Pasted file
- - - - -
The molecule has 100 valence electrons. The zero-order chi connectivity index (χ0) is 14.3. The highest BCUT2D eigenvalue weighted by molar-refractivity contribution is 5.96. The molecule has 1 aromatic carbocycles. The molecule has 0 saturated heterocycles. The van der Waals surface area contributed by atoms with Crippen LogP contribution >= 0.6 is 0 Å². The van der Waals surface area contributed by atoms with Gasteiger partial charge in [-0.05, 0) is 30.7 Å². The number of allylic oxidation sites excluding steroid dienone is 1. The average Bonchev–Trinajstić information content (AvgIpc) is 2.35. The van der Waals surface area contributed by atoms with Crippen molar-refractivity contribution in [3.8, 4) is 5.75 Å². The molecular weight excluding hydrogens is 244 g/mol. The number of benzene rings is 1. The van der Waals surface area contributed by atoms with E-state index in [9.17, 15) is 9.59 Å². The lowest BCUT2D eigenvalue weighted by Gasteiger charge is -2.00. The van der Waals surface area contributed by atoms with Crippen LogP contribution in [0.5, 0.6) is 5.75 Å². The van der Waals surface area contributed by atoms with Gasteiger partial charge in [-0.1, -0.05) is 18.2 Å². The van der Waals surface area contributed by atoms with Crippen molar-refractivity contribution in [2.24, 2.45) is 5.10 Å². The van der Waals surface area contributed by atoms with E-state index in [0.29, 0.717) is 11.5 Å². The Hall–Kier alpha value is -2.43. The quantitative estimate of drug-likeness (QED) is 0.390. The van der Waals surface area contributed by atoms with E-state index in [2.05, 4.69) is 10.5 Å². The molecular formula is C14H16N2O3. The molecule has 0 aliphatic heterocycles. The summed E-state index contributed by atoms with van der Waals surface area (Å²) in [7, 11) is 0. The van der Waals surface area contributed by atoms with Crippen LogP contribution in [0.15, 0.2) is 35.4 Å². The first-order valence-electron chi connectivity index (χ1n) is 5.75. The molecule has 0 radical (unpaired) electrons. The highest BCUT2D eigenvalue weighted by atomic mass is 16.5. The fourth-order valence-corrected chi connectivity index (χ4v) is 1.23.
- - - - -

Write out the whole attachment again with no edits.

The molecule has 100 valence electrons. The zero-order chi connectivity index (χ0) is 14.3. The highest BCUT2D eigenvalue weighted by molar-refractivity contribution is 5.96. The molecule has 1 aromatic carbocycles. The molecule has 0 saturated heterocycles. The van der Waals surface area contributed by atoms with Crippen LogP contribution >= 0.6 is 0 Å². The van der Waals surface area contributed by atoms with Gasteiger partial charge in [-0.05, 0) is 30.7 Å². The number of allylic oxidation sites excluding steroid dienone is 1. The average Bonchev–Trinajstić information content (AvgIpc) is 2.35. The van der Waals surface area contributed by atoms with Crippen molar-refractivity contribution in [3.8, 4) is 5.75 Å². The molecular weight excluding hydrogens is 244 g/mol. The number of benzene rings is 1. The van der Waals surface area contributed by atoms with E-state index in [9.17, 15) is 9.59 Å². The lowest BCUT2D eigenvalue weighted by Gasteiger charge is -2.00. The van der Waals surface area contributed by atoms with Crippen LogP contribution in [0.5, 0.6) is 5.75 Å². The van der Waals surface area contributed by atoms with Gasteiger partial charge in [-0.1, -0.05) is 18.2 Å². The van der Waals surface area contributed by atoms with Crippen molar-refractivity contribution in [2.24, 2.45) is 5.10 Å². The van der Waals surface area contributed by atoms with E-state index in [0.29, 0.717) is 11.5 Å². The Hall–Kier alpha value is -2.43. The quantitative estimate of drug-likeness (QED) is 0.390. The van der Waals surface area contributed by atoms with E-state index in [2.05, 4.69) is 10.5 Å². The molecular formula is C14H16N2O3. The molecule has 0 aliphatic heterocycles. The summed E-state index contributed by atoms with van der Waals surface area (Å²) in [7, 11) is 0. The van der Waals surface area contributed by atoms with Crippen LogP contribution in [0.15, 0.2) is 35.4 Å². The first-order valence-electron chi connectivity index (χ1n) is 5.75. The molecule has 0 radical (unpaired) electrons. The highest BCUT2D eigenvalue weighted by atomic mass is 16.5. The fourth-order valence-corrected chi connectivity index (χ4v) is 1.23.